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Syria 1st-Hand: Darayya After the Mass Killing --- "The Stink of Death" (Di Giovanni)

A funeral procession in Darayya in August, days before the deadly regime attacks

Two weeks on, Darayya still stinks of death. A poor Sunni suburb south of Damascus, it had been well known for furniture-making, and for its peaceful resistance before the conflict. Now it is a ghost town of shattered glass and broken graveyard walls, bombed vegetable shops and decapitated blocks of flats. Rank rubbish is piled on corners, uncollected. There is the unmistakable smell of rotting corpses that have not yet been removed from houses. A lone bicyclist makes his way awkwardly through the rubble and debris.

The town is still and lifeless.

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Egypt Feature: Mubarak-Era Officials "Retain Millions of Pounds" of Assets in Britain (Shenker)

Hosni Mubarak, Egypt's ousted former president, was sentenced to life in jail in June. A six-month investigation, conducted by BBC Arabic and released in conjunction with the Guardian and al-Hayat, a pan-Arab newspaper, has identified many valuable assets linked to his family and their associates that have not been frozen.

These include luxury houses in Chelsea and Knightsbridge and companies registered in central London. One member of Mubarak's inner circle has even been permitted to set up a UK-based business in recent months, despite being named on a British Treasury sanctions list of Egyptians who are linked to misappropriated assets and subject to an asset-freeze.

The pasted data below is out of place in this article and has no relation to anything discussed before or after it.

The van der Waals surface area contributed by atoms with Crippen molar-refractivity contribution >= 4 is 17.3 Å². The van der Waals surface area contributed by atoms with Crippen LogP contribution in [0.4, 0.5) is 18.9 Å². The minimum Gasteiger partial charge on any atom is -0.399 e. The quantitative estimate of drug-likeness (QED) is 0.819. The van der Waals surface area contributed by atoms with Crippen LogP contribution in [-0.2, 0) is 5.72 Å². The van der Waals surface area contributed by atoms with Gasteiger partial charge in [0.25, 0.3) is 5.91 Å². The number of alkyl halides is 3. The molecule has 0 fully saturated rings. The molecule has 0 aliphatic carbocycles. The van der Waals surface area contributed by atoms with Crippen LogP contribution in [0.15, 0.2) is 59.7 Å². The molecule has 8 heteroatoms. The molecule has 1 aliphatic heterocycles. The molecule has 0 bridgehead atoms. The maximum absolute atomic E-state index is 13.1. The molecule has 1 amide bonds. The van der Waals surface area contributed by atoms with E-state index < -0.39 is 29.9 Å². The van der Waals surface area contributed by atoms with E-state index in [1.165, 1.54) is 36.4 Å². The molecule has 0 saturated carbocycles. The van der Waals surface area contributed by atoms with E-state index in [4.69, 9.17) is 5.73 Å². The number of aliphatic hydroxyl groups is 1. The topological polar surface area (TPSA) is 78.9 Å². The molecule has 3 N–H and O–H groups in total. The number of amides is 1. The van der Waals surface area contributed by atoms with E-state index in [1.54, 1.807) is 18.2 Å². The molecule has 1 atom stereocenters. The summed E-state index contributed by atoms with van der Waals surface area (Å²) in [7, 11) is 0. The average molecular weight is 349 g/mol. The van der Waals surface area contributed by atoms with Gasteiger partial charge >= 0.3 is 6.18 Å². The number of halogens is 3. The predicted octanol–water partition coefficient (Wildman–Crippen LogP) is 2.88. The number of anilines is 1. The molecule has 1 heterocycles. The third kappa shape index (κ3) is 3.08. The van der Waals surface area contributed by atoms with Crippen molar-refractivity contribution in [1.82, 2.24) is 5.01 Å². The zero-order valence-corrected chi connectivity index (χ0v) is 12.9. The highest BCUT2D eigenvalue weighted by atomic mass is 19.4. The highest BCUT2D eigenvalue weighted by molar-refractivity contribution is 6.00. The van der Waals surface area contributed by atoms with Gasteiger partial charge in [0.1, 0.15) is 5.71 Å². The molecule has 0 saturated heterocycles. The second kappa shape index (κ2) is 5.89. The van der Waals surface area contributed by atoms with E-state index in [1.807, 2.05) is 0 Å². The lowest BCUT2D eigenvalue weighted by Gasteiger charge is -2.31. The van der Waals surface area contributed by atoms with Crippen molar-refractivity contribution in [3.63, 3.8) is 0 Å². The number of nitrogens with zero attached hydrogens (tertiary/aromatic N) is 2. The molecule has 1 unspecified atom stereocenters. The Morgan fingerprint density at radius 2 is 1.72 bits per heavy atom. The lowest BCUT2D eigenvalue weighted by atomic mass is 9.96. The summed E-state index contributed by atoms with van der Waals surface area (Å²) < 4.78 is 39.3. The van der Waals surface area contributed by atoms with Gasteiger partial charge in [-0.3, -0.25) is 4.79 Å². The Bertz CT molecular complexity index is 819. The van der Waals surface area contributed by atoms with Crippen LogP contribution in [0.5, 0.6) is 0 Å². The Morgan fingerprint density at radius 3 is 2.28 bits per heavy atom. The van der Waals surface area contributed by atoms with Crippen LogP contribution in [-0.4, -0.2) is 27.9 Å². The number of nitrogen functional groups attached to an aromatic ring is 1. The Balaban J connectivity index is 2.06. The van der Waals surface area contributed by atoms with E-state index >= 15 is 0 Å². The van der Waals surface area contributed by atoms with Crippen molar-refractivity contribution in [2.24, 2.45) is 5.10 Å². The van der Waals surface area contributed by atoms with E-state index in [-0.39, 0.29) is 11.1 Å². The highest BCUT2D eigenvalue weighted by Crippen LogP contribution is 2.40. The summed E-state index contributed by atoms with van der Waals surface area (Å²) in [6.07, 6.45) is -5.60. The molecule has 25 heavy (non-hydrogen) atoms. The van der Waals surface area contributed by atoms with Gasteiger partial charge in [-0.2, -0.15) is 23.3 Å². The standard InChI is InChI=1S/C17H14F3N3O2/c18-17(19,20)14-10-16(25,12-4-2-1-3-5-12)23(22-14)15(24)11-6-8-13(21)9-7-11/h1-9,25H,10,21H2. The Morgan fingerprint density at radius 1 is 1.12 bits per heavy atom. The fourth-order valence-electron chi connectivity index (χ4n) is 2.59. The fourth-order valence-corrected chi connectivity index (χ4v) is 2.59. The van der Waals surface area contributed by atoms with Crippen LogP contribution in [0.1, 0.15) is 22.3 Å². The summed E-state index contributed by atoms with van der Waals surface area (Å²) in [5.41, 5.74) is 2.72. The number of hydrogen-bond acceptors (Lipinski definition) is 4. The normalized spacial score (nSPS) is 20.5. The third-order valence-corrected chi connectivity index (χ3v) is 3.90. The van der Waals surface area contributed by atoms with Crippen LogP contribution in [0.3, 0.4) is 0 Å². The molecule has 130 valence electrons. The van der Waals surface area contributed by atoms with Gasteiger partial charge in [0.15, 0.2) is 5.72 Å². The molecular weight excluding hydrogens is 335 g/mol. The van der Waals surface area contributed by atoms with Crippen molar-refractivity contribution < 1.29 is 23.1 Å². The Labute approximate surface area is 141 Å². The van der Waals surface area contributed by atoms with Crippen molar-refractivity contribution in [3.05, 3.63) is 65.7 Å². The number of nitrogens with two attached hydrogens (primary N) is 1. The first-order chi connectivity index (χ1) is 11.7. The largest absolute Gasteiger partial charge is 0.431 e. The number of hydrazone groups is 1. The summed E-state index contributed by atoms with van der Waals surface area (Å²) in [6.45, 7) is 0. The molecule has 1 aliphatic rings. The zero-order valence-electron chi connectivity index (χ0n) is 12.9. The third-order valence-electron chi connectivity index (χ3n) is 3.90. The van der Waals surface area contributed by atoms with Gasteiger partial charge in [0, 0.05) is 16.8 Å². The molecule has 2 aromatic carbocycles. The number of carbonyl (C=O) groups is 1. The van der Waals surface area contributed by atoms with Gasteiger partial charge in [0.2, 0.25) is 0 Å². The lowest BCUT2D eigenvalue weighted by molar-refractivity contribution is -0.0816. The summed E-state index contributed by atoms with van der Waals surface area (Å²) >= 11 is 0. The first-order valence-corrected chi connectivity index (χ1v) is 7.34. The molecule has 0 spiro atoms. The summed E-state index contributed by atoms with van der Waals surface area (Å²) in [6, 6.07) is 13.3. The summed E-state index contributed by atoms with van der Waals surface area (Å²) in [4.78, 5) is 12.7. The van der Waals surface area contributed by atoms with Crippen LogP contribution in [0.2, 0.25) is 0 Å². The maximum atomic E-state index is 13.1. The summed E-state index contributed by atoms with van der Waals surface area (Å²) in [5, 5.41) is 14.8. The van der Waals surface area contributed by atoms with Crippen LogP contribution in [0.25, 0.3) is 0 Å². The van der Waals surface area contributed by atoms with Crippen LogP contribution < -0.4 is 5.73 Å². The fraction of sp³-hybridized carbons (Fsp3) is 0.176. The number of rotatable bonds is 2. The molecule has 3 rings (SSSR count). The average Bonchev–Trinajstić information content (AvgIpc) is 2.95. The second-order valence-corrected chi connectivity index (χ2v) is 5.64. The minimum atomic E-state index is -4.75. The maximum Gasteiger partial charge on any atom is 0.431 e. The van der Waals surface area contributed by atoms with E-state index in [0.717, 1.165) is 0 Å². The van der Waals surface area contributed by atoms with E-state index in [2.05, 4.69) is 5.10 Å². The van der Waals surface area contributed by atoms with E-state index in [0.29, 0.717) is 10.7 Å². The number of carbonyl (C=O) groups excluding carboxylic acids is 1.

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Mauritania Feature: A Country Shackled by Slavery? (Mark)

A CNN report from March 2012

In 1981 Mauritania became the last country to abolish slavery, although it was only criminalised in 2007. Officials repeatedly denied it existed and refused to talk to the Guardian about slavery. But activists and former slaves speak of a centuries-old practice, a relic of the trans-Sahara slave trade when Arabic-speaking Moors raided African villages, flourishing in remote outposts of this vast desert country.

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Syria Video Feature: Fighting the Battle with Camera Phones (Harding)

Street fighting in Aleppo, 23 July 2012

In April last year Ahmad Mohammad left his village in northern Syria filled with its pomegranate trees, figs, and goats, and moved to Lebanon. He came back five months later with a certificate in mobile phone maintenance – a weapon more powerful than Bashar al-Assad's helicopters and tanks.